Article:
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Have you recently graduated from college or still in your 20’s? Did you realize that this age group has the greatest power for compounding? Ya, for every dollar you spend during this time frame you are forgoing extraordinary compounding power. Many people in their twenties, fresh out of college, are more concerned about getting an iPhone, buying a new car, having a deluxe cable package, or drinking it up at the clubs. Saving money is very rarely on the mind of 20-somethings, but don’t overlook the power you have. By foregoing your “excessive” expense you can be well on your way to financial freedom by choosing to go without for a few years. Here are a few common expenses that college grads have that show the power of this generation’s compounding power.
Savings from age 22 – 30 if you forgo these expenses:
- Premium Cable/Satellite package– Costs: $89.99/month – 1079.88/year – deprive yourself of the premium satellite package for 8 years and you’d have a cool $290, 276.
- NFL Satellite package – $360/year. If you’d negate yourself of the lucrative NFL sports package from 22 to 30 you’d save $2880 over those 8 years. That $2880 would grow to $3970 by your 30th birthday, and a measly $91, 562 by retirement age. I don’t know about you, but I’d forgo that package for 8 years for $91k.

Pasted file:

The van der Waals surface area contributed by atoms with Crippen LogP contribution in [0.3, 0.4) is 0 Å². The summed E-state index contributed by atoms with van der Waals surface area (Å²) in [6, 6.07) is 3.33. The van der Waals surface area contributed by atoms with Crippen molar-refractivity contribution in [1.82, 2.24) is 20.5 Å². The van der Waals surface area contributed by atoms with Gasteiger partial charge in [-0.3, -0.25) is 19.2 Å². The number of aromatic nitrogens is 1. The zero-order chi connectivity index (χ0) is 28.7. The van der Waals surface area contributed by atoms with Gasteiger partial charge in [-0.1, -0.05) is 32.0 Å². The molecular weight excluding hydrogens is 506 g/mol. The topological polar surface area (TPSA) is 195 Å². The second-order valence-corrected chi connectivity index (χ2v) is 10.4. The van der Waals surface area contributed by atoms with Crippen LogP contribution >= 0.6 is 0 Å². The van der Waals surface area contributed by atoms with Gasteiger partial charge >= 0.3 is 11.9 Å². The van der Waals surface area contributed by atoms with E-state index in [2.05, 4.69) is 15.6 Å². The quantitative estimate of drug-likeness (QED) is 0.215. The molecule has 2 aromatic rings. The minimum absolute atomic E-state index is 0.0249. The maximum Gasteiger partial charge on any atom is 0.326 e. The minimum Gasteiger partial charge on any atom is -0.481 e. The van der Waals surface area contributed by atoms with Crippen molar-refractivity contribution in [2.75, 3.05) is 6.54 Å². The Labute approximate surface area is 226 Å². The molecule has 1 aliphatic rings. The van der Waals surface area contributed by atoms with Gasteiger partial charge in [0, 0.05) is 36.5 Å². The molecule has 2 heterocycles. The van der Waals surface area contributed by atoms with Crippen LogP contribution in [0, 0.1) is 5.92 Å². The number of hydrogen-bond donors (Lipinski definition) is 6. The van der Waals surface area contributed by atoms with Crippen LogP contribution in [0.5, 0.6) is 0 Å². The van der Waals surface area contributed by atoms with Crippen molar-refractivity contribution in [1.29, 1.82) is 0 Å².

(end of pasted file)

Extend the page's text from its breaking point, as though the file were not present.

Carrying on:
- New car – Costs: Average 2009 new car price – $28,400. If you take that same $28,400 and save it for 43 years you’d have $1,342,044! You’d be a millionaire!
- iPhone – Price of a new iPhone (Apple iPhone 4G – 32GB) $299.99. If you bought the phone when you were 22, but instead invested that $299.99 you’d have $14,176. What if you went into a Apple store and they offered you $14,176 or an iPhone? Which one would you take?
- Night clubs – $30/week or $1560/year – by not going to the club every week and drinking it up with your friends to the tune of $30/week you could nest $419,315. I’d rather soak it up in a swim up bar in the Cayman Islands with almost a half a million dollars in my pocket. Doesn’t sound to shabby does it?
(Assumptions: Investments earn 9% yearly interest & compounded monthly, retirement age is 65)
All these small examples show just how powerful 20-something’s compounding power can be. To sum it all up these small examples would save you a total of $2,157,373 by age 65. It’s hard to believe the power that young people have on their side if they’d just take advantage of it. Instead we have all these car, credit, tv, and cell phone companies pushing the latest and great needs to recent grads.
Are you a 20-something? What expenses are you doing without and taking advantage of the power of compounding?